Dr. Mary Gitau, Assistant Professor of Social Work at Clarke University, was awarded a fellowship by the Carnegie African Diaspora Fellowship Program (CADFP) to travel to Kenya to work with Dr. Herman Kiriama at Kisii University on a project entitled Creating a Framework for Development of a Center for Peace‚ Social Justice‚ Equality‚ and Security through Curriculum Review and Establishment of Research Collaboration.
Kisii University is located in a cosmopolitan city surrounded by several communities facing threats against their peace, and the communities are fighting against the invasion of their territory. Establishment of the Center for Peace, Social Justice, Equality, and Security will help address the infighting among communities and bring different stakeholders together for peaceful dialogue.
Gitau said, “Being awarded the fellowship will enable me to give back to my country in a significant way, and it aligns with Clarke’s mission statement of promoting global awareness and social responsibility.”
The project activities involve working with the Kisii’s Department of Social Work to strengthen and develop curricula to meet international standards, facilitating and mentoring research workshops and trainings for graduate students, initiating joint collaborative research projects with Kisii University faculty members, and exploring opportunities for faculty and student exchanges between Kisii University and Clarke University.
Gitau will be in Kenya for 54 days, and her project is part of a broader initiative that will pair 55 CADFP scholars with one of 43 higher education institutions and collaborators in Ghana, Kenya, Nigeria, South Africa, Tanzania, and Uganda to work together on curriculum co-development, research, graduate teaching, training, and mentoring activities. The visiting Fellows will work with their hosts on a wide range of projects that include controlling malaria, strengthening peace and conflict studies, developing a new master’s degree in emergency medicine, training and mentoring graduate students in criminal justice, archiving African indigenous knowledge, creating low cost water treatment technologies, building capacity in microbiology and pathogen genomics, and developing a forensic accounting curriculum.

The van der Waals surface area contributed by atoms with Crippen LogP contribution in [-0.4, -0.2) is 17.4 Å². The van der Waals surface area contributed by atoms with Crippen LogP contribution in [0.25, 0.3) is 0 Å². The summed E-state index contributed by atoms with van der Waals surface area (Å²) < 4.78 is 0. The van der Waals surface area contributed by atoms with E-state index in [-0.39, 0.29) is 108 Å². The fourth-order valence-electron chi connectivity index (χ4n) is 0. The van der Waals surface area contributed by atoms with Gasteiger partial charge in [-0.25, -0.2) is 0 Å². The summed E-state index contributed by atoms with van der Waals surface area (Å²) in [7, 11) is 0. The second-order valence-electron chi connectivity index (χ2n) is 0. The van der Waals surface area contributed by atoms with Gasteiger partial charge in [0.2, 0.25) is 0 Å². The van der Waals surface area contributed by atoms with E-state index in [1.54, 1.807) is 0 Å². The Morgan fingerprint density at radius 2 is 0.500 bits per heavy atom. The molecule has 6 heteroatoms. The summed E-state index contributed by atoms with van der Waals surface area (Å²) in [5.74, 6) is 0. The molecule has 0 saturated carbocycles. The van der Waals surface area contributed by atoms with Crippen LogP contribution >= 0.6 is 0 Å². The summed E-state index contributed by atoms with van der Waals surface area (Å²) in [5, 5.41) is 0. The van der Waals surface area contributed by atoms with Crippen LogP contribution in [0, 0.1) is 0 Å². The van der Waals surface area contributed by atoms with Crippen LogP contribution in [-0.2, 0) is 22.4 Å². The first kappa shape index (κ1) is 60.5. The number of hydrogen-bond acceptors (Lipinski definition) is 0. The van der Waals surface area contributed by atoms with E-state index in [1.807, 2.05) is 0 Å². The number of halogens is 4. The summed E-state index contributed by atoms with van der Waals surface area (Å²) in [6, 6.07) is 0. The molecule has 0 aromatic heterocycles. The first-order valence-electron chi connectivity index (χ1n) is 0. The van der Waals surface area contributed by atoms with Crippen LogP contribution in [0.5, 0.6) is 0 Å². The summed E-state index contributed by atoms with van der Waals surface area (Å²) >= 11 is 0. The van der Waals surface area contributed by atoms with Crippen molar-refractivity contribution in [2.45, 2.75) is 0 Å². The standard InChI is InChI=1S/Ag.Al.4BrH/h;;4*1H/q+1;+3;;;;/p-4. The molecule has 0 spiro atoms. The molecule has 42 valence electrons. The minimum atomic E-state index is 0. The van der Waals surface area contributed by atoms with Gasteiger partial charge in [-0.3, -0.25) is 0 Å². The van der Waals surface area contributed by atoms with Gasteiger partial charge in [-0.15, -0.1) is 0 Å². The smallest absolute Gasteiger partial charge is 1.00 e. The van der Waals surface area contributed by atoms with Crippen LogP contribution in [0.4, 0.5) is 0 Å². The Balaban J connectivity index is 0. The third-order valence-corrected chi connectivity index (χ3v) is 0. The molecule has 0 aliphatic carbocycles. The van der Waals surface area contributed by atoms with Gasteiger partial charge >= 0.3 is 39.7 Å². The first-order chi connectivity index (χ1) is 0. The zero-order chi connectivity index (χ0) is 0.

CADFP, now in its fifth year, is designed to increase Africa’s brain circulation, build capacity at the host institutions, and develop long-term, mutually-beneficial collaborations between universities in Africa and universities in the United States and Canada. It is funded by Carnegie Corporation of New York and managed by the Institute of International Education (IIE) in collaboration with United States International University-Africa (USIU-Africa) in Nairobi, Kenya, which coordinates the activities of the Advisory Council. A total of 335 African Diaspora Fellowships have been awarded for scholars to travel to Africa since the program’s inception in 2013.
Fellowships match host universities with African-born scholars and cover the expenses for project visits. Additional information on this program can be found at: https://www.iie.org